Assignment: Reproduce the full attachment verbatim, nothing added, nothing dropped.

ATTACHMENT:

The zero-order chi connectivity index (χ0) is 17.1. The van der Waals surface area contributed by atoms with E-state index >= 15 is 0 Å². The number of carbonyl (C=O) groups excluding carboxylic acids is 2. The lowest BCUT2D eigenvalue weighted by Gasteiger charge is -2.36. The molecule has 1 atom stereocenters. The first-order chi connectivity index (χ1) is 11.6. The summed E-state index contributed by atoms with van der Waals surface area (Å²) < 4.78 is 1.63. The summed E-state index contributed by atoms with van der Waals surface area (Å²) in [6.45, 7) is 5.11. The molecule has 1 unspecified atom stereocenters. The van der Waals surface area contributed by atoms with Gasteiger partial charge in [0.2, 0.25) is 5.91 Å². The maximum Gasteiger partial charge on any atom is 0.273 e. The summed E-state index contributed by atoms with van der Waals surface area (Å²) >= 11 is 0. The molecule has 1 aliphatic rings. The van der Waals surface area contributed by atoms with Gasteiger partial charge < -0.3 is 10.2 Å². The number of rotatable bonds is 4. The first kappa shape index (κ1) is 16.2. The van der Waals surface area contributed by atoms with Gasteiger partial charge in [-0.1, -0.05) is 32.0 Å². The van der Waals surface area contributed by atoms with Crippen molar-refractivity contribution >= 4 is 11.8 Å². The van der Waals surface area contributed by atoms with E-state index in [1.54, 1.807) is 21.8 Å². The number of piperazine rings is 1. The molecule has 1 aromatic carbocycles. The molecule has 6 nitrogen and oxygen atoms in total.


The zero-order chi connectivity index (χ0) is 17.1. The van der Waals surface area contributed by atoms with E-state index >= 15 is 0 Å². The number of carbonyl (C=O) groups excluding carboxylic acids is 2. The lowest BCUT2D eigenvalue weighted by Gasteiger charge is -2.36. The molecule has 1 atom stereocenters. The first-order chi connectivity index (χ1) is 11.6. The summed E-state index contributed by atoms with van der Waals surface area (Å²) < 4.78 is 1.63. The summed E-state index contributed by atoms with van der Waals surface area (Å²) in [6.45, 7) is 5.11. The molecule has 1 unspecified atom stereocenters. The van der Waals surface area contributed by atoms with Gasteiger partial charge in [0.2, 0.25) is 5.91 Å². The maximum Gasteiger partial charge on any atom is 0.273 e. The summed E-state index contributed by atoms with van der Waals surface area (Å²) >= 11 is 0. The molecule has 1 aliphatic rings. The van der Waals surface area contributed by atoms with Gasteiger partial charge < -0.3 is 10.2 Å². The number of rotatable bonds is 4. The first kappa shape index (κ1) is 16.2. The van der Waals surface area contributed by atoms with Gasteiger partial charge in [-0.1, -0.05) is 32.0 Å². The van der Waals surface area contributed by atoms with Crippen molar-refractivity contribution >= 4 is 11.8 Å². The van der Waals surface area contributed by atoms with E-state index in [1.54, 1.807) is 21.8 Å². The number of piperazine rings is 1. The molecule has 1 aromatic carbocycles. The molecule has 6 nitrogen and oxygen atoms in total.